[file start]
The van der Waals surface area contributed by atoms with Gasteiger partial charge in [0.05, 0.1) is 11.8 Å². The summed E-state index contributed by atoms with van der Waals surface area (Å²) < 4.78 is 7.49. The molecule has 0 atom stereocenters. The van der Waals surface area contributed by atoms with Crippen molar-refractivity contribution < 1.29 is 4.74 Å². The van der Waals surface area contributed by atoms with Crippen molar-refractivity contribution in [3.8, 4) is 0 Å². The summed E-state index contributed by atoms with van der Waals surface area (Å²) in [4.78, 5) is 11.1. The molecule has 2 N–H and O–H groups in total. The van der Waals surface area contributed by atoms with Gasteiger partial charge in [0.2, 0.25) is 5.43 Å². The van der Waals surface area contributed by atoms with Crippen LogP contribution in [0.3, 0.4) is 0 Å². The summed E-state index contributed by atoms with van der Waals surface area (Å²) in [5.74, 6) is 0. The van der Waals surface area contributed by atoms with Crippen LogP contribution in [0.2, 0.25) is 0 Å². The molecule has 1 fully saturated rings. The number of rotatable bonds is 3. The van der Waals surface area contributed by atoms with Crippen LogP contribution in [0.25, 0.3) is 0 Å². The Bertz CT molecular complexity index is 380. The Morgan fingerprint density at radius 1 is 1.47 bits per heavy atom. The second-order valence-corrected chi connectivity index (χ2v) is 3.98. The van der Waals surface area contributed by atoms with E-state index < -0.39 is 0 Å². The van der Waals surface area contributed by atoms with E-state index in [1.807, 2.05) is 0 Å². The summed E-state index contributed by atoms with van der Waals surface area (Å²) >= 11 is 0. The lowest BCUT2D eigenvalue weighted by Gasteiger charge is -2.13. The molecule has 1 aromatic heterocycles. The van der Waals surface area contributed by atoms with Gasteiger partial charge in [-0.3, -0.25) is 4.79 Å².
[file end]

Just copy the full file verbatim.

The van der Waals surface area contributed by atoms with Gasteiger partial charge in [0.05, 0.1) is 11.8 Å². The summed E-state index contributed by atoms with van der Waals surface area (Å²) < 4.78 is 7.49. The molecule has 0 atom stereocenters. The van der Waals surface area contributed by atoms with Crippen molar-refractivity contribution < 1.29 is 4.74 Å². The van der Waals surface area contributed by atoms with Crippen molar-refractivity contribution in [3.8, 4) is 0 Å². The summed E-state index contributed by atoms with van der Waals surface area (Å²) in [4.78, 5) is 11.1. The molecule has 2 N–H and O–H groups in total. The van der Waals surface area contributed by atoms with Gasteiger partial charge in [0.2, 0.25) is 5.43 Å². The van der Waals surface area contributed by atoms with Crippen LogP contribution in [0.3, 0.4) is 0 Å². The summed E-state index contributed by atoms with van der Waals surface area (Å²) in [5.74, 6) is 0. The van der Waals surface area contributed by atoms with Crippen LogP contribution in [0.2, 0.25) is 0 Å². The molecule has 1 fully saturated rings. The number of rotatable bonds is 3. The van der Waals surface area contributed by atoms with Crippen LogP contribution in [0.25, 0.3) is 0 Å². The Bertz CT molecular complexity index is 380. The Morgan fingerprint density at radius 1 is 1.47 bits per heavy atom. The second-order valence-corrected chi connectivity index (χ2v) is 3.98. The van der Waals surface area contributed by atoms with E-state index < -0.39 is 0 Å². The van der Waals surface area contributed by atoms with E-state index in [1.807, 2.05) is 0 Å². The summed E-state index contributed by atoms with van der Waals surface area (Å²) >= 11 is 0. The lowest BCUT2D eigenvalue weighted by Gasteiger charge is -2.13. The molecule has 1 aromatic heterocycles. The van der Waals surface area contributed by atoms with Gasteiger partial charge in [-0.3, -0.25) is 4.79 Å².